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  • Writer's pictureKimberly Laberge

Staged reading examines star-crossed love

At the vulnerable time when your closest friends are landing dream jobs, getting engaged, and finding their great purpose in life, Sam's girlfriend Gwen leaves him. This linchpin causes a downward spiral as he loses sight of his own hopes and dreams. Placeholder Players explored Matthew McLachlan's play Orion March 23rd - 26th in a spirited staged reading.

Jake Konrath and Emily Keiner. All photos courtesy of Adam Harrison.

Following their summer staging of Heathers: In Concert, Placeholder Players is establishing themselves as a delightful space of art for art's sake. This is a place where artists can gather to create and share something fun, with lower commitment and stakes than pursuing a full production. The result feels remarkably community-driven.

Director Mary Seigel pushes the staged reading genre outside of the box. Audiences are never simply watching actors with scripts and music stands. Dynamic entrances, exits, and blocking lift the text so far off the page that it is only when scene directions are read out loud that you are reminded of the bounds of the medium. Performances are larger than life - perhaps, a bit larger than necessary in Inspiration Studios' intimate space, but a welcome compensation compared to the traditional, dry alternative in a reading.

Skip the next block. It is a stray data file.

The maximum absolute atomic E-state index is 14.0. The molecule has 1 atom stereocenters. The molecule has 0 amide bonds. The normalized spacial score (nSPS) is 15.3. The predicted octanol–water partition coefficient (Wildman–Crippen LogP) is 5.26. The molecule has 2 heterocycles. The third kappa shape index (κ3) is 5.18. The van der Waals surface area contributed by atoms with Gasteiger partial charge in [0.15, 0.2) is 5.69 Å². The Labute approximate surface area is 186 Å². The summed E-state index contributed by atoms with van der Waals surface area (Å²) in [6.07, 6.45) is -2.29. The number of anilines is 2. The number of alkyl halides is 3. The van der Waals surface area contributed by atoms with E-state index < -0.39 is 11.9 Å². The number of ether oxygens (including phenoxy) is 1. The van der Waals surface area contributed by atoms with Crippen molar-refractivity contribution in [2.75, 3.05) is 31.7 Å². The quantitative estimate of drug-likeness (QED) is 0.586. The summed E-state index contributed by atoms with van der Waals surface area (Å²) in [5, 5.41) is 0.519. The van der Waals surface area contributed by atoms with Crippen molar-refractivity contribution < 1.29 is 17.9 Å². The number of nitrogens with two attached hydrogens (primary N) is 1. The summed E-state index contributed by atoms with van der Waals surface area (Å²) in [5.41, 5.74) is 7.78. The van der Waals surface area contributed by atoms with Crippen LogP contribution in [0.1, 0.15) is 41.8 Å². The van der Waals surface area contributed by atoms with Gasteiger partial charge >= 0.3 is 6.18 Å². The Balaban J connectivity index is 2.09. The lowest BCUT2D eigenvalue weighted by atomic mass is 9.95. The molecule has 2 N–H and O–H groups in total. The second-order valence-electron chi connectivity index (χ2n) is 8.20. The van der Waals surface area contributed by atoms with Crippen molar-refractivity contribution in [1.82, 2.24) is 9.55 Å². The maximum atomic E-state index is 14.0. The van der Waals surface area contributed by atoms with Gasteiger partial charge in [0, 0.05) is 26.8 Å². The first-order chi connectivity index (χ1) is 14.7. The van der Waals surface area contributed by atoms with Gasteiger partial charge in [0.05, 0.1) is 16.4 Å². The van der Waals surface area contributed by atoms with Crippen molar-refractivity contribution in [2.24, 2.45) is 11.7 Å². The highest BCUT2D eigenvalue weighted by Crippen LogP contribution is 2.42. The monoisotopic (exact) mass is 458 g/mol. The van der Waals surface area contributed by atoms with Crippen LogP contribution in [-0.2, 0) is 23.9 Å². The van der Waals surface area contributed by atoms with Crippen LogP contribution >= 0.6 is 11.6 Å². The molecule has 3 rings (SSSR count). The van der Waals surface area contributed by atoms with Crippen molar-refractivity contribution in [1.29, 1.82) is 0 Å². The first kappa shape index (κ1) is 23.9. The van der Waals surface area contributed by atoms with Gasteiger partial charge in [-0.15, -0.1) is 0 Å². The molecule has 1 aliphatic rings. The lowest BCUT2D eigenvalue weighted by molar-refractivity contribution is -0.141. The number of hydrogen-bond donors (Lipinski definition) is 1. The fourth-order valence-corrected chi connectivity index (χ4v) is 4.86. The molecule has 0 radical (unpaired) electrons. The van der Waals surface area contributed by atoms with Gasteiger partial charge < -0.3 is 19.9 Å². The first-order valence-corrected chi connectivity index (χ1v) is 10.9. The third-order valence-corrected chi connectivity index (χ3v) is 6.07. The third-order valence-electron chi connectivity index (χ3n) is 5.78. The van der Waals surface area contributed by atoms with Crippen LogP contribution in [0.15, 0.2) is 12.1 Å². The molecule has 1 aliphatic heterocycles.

Amber Weissert and Joshua Biatch.

Although the story is centered around the fallout of Sam and Gwen's breakup, the spotlight in this production falls onto their best friends, Scott and Abby. Joshua Biatch's performance as Scott dissipates preconceived notions on college men's friendships and instead weighs in with deep affection and care.

Amber Weissert brings comical delivery to the max. As Abby, she uses her full vocal range, from gruff depths to whiny heights, which turns the character into an unpredictable fountain of energy. The biggest laughs trace back to Weissert, which then makes it especially sweet when Abby's genuine side shows through.

Jake Konrath as Sam.

The script itself has only been produced once before. It has a lot of potential - there are some vulnerable moments that really examine the complex emotions around navigating long-term relationships - but McLachlan's perspective weighs down on the women in the play. The story nearly wraps around to a self awareness, when the protagonist Sam notices the unreliable narrator in his ex girlfriend, but doesn't look inward at his own tendencies to villianize Gwen.

That said, the performance by Placeholder Players is warm and fuzzy in all the right ways. The pace leaves space for humor and introspection. The tender turn from drama into romance makes the characters' butterflies a shared experience. This staged reading brings all the good vibes of a full production, which only makes you wonder what they will be capable of if and when they begin creating full works.



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